Monday, April 13, 2015

Halestorm Colors Outside The Lines With "Into The Wild Life"

Halestorm's 2012 release, The Strange Case Of..., was perhaps the most perfect rock album of this millennium.  Not only was it packed with quality songs from the first track to the last (including the deluxe edition), but it also was a commercial and critical success for the band, earning them a Grammy win (2013 Best Hard Rock/Metal Performance for "Love Bites...So Do I") and a graduation from club tour opening act to large theater headliner.

So, in a time when even metal luminaries are declaring that "rock is finally dead," one may expect the band to have the tendency to stick with what has worked in this time when so little has worked for so few.

But Halestorm isn't a band that wants to do what you expect.  It's a band that does whatever the, um, heck it wants.  And that is a major theme behind their latest and polychromatic release, Into The Wild Life.

While the last album kicked off with its most ferociously fast tune - the aforementioned "Love Bites" - the new record begins in a more muted style with the slower and darker, but still awesome, "Scream."  But the red hot emotion that characterized singer Lzzy Hale's performance throughout Strange Case makes a triumphant return on the second track, "I Am The Fire."  That's followed by "Sick Individual," a song that adds a new hue to the Halestorm palette with its undeniable groove and rhythmic vocal hook:  "I'm a sick individual and I'm doing this thing called whatever the [expletive deleted] I want."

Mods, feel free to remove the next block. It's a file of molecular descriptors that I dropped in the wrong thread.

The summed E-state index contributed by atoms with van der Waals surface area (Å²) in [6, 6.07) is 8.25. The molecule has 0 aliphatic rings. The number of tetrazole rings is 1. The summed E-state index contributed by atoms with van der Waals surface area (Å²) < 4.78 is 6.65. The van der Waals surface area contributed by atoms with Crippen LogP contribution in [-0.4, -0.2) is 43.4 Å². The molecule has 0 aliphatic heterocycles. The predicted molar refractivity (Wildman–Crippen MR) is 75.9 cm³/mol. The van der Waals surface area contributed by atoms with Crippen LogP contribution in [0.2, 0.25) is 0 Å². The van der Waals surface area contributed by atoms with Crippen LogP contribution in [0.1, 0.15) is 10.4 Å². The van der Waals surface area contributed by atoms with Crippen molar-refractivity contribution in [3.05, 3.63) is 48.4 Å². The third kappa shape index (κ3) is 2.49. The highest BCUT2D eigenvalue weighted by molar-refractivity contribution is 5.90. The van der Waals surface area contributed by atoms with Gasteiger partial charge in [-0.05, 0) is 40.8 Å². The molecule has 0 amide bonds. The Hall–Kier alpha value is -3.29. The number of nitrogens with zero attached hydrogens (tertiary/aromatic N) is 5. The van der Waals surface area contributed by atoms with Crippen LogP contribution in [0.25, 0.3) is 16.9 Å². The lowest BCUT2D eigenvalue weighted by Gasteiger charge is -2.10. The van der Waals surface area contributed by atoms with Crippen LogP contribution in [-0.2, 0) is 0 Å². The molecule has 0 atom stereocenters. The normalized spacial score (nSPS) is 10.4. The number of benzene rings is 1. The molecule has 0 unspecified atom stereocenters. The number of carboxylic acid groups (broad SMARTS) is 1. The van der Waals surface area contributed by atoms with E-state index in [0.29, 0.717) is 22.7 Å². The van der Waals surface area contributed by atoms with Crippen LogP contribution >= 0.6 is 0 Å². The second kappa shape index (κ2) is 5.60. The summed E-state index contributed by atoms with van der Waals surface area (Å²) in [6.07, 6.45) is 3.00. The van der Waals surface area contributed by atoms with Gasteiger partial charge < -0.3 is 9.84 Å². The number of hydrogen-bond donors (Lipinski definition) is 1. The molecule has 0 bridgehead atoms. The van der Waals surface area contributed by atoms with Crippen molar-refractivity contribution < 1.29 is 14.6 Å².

The fourth number on the album, "Amen," offers up perhaps the first glimpse of a recurring and most unexpected musical color on the album - pink.  Or perhaps I should spell it "P!nk."  Because the tune sounds like one of those deep cuts on P!nk's albums that make you wish the pixie-cut pop star would let her inner hard rocker out more often.  And "Amen" is not the only track to show this new tint of Halestorm.  The casual listener could be easily forgiven for thinking that "Dear Daughter" and "Bad Girls World" might be new singles from the voice behind "So What" and "Raise Your Glass."

Now, do not interpret this comparison as a bad thing.  We love P!nk here at Helping Hands Rock Reviews.  If there is any pop star that you'd want to convert to the dark side, wouldn't it be P!nk?  Like Lzzy Hale, she has the grit in her voice that could blow the limbs off of veritable Barbie dolls like Katy and Rihanna.

In writing the rest of the album, Halestorm was like the school kid who wanted to use all 64 crayons in the box on her art project.  "New Modern Love" is a tune that is hard to pin to a genre while "Mayhem" gets the listener back in black with its early-Manson-inspired screaming and irreverent song structure.

The album ends with a touch of blue - bluesy hard rock, that is.  Despite its title, "I Like It Heavy" stylistically falls somewhere between faded-denim-clad Skynyrd and post-polka-dot Cinderella.

While rock being dead is debatable, you know it hasn't exactly been healthy if we're even having this conversation.  Why might rock be withering lately?  Perhaps because there hasn't been enough variety, enough contrast, enough color in even the most successful artists' latest releases.  Most recent rock albums play it safe, having maybe 11 homogenous tracks and one that is mildly different.  Maybe if rock is to rise again like the golden sun after the darkest of nights, there needs to be an album to brighten up the place a bit, to offer more than just a few shades of grey.

With Into The Wild Life, Halestorm have provided a prism that casts many colors onto the bland canvas that has been this generation's rock-n-roll.  It's easily the best album of 2015 so far.  And perhaps this latest masterpiece of theirs will serve as a beautifully rainbowesque template that others can follow to put an end to the whole "rock is dead" banter.

 # of Facebook page "Likes" for Halestorm at the time of this writing:  1,098,045.

Helping Hands Rock Reviews prides itself on discovering great artists just before they break.  We record the number of Facebook Likes to watch our favorite artists grow and to track how far we are ahead of the curve.